Does My Snake Plant Need Drainage Holes in Pot?

You may have been told the fact that Snake Plants ( Dracaena trifasciata ,AKA Mother in Law’s Tongue )are almost indestructible. Although this may be true but it’s important to keep in mind that they are ‘almost isn’t enough! There’s a surefire method to end the life of your Snake Plant it is to let the roots decay.

If you have the Snake Plant in a pot without drainage holes, you must be cautious not to overwater your plant because excess water can remain in the pot of your plant and cause the roots to turn brown.

Snake plants kept in containers don’t necessarily require drain holes for their containers, however, they’ll be more manageable in pots with drainage holes. A pot that has drain holes to your Snake Plant will help avoid the most common killer of the plants – root rot.

Why Is Drainage Important?

A proper drainage system is vital for all container plants, such as Snake Plants. Drainage holes at the base of containers let the excess water to drain out from the container, and helps to prevent a swollen mixing of potting soil.

Furthermore, the movement of water through the potting mix of your plant can help prevent the accumulation of chemical compounds from fertilizers and tap water, which could cause damage to your plant’s root system.

If water does collect within the container of your plant like it does in pots that have no drain holes in them, this may create problems to the Snake Plant.

snake plant white pot white wall

Problems Caused by Lack of Drainage

The growth of the Snake Plant in a pot with no drainage holes can cause many problems for the plant. Let’s examine these issues in greater detail:

Root Rot

If the potting mix in the container plant is always moist, it creates the ideal environment for fungal organisms to thrive and reproduce. Different types of fungi can are responsible for root rot with the most prevalent being those belonging to the Pythium, Phytophthora, Fusarium, as well as Rhizoctonia families.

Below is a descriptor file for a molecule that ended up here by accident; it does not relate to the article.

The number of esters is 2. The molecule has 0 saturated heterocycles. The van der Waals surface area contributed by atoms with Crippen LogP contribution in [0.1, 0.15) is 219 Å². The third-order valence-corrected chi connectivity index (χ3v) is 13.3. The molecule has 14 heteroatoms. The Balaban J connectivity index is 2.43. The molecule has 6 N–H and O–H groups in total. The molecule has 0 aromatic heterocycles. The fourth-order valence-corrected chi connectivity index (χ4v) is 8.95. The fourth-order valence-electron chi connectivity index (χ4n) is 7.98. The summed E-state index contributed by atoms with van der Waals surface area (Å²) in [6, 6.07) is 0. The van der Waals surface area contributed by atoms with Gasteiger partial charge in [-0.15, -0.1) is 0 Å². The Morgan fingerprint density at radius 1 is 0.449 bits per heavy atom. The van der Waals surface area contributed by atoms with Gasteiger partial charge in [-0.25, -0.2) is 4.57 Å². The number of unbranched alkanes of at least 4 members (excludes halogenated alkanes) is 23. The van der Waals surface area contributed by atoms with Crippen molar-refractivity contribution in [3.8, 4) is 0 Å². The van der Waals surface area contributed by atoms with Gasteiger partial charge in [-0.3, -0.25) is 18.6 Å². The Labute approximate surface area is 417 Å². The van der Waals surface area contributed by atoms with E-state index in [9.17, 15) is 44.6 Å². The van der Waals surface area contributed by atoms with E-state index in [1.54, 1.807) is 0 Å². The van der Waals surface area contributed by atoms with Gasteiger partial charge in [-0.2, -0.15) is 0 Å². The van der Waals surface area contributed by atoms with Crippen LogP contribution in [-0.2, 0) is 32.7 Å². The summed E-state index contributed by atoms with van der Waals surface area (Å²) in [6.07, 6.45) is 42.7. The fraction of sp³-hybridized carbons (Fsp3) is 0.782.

The fungi that thrive in the moist conditions of containers that are flooded to grow and devour the plant’s roots rapidly causing huge damages.

The signs of root rot may appear similar to symptoms of dehydration, such as dry, curly leaves, and dropping. It is crucial to determine the level of water in the potting mix of your Snake Plant prior to watering it, since the addition of water plants that is suffering from root rot can cause the problem to get worse.

If your plant is suffering from root rot, it’s not required to identify which fungi are responsible for the issue, but rather the signs, and treatment options are similar for all.

Root Burn caused by Excess Salts and Minerals

If you keep the Snake Plant in a pot with no drainage holes, it creates the risk of the build-up of chemicals and root burns much more likely.

The tap water and fertilizers are a source of minerals and salts, which could be beneficial to your plant in very small amounts, but could be extremely harmful when used in large quantities.